Is This the Real Life? Is This Just Fantasy?
March 29, 2023 § 22 Comments
By Abby Alten Schwartz
Imagine you own a property. You sketch plans for a house, consult experts, allow yourself six months to build a solid foundation and ensure you’re up for the challenge. You reach that milestone and keep going, learning new tools and discovering which tasks you have a knack for and which are more cost-effective to outsource. Then one day, you look around and realize you’re living in this home you made and it’s lovely, comfortable, and secure.
That’s how it felt to build my own business from a thought I had in mid-2000 (what if I quit this job and worked for myself?) to a major part of my identity. Originally a graphic design company, I expanded to include copywriting and marketing consultation, and sharpened my focus to hospitals and healthcare organizations. The work was gratifying and provided the steady income and flexible hours I needed raising a daughter with a demanding chronic illness.
But here’s what happens when you’ve lived in the same house for 20 years. You start watching too much HGTV, envisioning what you’d choose if you ever decided to move. You still love your current house—this is just fantasy.
For years leading up to the pandemic, I’d felt a restless creative urge, a sense there was something more I was meant to do. My gut told me there was a collaborative element to it but the rest remained elusive.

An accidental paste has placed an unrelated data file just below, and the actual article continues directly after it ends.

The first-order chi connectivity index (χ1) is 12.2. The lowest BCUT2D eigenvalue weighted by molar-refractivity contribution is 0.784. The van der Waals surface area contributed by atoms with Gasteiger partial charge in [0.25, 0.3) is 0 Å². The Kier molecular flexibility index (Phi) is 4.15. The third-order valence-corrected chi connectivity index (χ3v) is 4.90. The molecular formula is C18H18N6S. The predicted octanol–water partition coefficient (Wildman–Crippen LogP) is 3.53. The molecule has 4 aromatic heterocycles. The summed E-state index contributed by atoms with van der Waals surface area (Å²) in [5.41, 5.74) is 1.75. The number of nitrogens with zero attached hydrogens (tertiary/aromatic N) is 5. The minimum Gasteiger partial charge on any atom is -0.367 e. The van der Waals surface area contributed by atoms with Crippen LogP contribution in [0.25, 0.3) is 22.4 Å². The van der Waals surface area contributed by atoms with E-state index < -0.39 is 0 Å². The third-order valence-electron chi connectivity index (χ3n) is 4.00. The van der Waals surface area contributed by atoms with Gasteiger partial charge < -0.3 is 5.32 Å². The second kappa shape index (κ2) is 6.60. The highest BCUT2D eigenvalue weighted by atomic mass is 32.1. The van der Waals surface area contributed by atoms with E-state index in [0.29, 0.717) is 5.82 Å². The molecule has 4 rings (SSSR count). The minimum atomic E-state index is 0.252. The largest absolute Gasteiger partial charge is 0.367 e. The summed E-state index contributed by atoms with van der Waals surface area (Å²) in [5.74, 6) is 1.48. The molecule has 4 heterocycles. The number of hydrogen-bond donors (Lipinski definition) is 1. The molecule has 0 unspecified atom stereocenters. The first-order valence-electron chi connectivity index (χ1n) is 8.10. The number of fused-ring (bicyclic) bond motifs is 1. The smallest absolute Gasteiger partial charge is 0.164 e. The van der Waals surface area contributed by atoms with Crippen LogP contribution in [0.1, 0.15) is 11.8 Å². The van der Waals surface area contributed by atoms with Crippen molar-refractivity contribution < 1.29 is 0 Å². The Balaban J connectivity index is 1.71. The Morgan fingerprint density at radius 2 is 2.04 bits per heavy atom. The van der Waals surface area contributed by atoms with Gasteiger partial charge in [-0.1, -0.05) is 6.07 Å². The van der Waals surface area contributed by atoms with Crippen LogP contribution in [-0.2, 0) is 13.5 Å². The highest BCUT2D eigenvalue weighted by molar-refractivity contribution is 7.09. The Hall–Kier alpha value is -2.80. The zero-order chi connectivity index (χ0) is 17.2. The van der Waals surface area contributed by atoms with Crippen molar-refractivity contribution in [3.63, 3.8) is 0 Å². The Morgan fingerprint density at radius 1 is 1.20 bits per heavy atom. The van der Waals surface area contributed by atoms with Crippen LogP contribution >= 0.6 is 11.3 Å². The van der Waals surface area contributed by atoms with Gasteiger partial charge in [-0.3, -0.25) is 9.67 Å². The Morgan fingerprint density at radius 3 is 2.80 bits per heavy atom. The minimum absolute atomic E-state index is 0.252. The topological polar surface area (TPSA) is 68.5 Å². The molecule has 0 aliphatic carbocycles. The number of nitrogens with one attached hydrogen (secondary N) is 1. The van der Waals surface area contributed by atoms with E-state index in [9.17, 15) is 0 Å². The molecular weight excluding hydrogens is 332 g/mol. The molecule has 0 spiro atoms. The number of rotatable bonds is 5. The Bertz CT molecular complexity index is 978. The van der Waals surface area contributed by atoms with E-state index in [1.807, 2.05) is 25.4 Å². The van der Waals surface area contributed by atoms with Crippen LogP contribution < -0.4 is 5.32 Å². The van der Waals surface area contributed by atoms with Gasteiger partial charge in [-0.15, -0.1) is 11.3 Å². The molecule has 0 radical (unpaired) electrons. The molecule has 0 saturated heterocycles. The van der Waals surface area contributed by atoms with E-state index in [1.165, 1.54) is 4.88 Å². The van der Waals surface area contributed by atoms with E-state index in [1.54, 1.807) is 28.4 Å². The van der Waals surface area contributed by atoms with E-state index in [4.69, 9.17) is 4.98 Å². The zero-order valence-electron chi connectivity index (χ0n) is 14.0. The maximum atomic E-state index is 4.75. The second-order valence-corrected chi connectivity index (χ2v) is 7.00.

Then, in the summer of 2019, Cheryl Strayed posted on Instagram that she was teaching a memoir writing course the following spring at Kripalu Center, a five-hour drive from my home. Terrified, yet powerless to resist, I registered.
Of course we all know what happened in the spring of 2020. And while there would be no weekend workshop with Cheryl Strayed, fate stepped in to usher me onto my new writing path, quarantine-be-damned.
On the day I would have arrived at Kripalu, I discovered The Isolation Journals (TIJ), a pandemic-borne online journaling project founded by Suleika Jaoaud. I began writing daily in response to Jaoaud’s prompts and sharing my mini essays with the private Facebook group. I found my voice and realized it was time to build an addition onto my creative house.
These last three years have been transformative—Dorothy stepping into a Technicolor world. A friend from TIJ introduced me to an expansive and generous community of writers. I took online courses where I met more writers, learned to pitch editors, got my first byline and my second and my twentieth. I found a coach and started my memoir, wrote essays, satire, reported stories, prose, formed critique groups, ventured to HippoCamp.
Every day I gazed in wonder at the new structure rising from the earth around me. This was no mere addition. This was my aspirational dream home, right out of a Nancy Meyers film.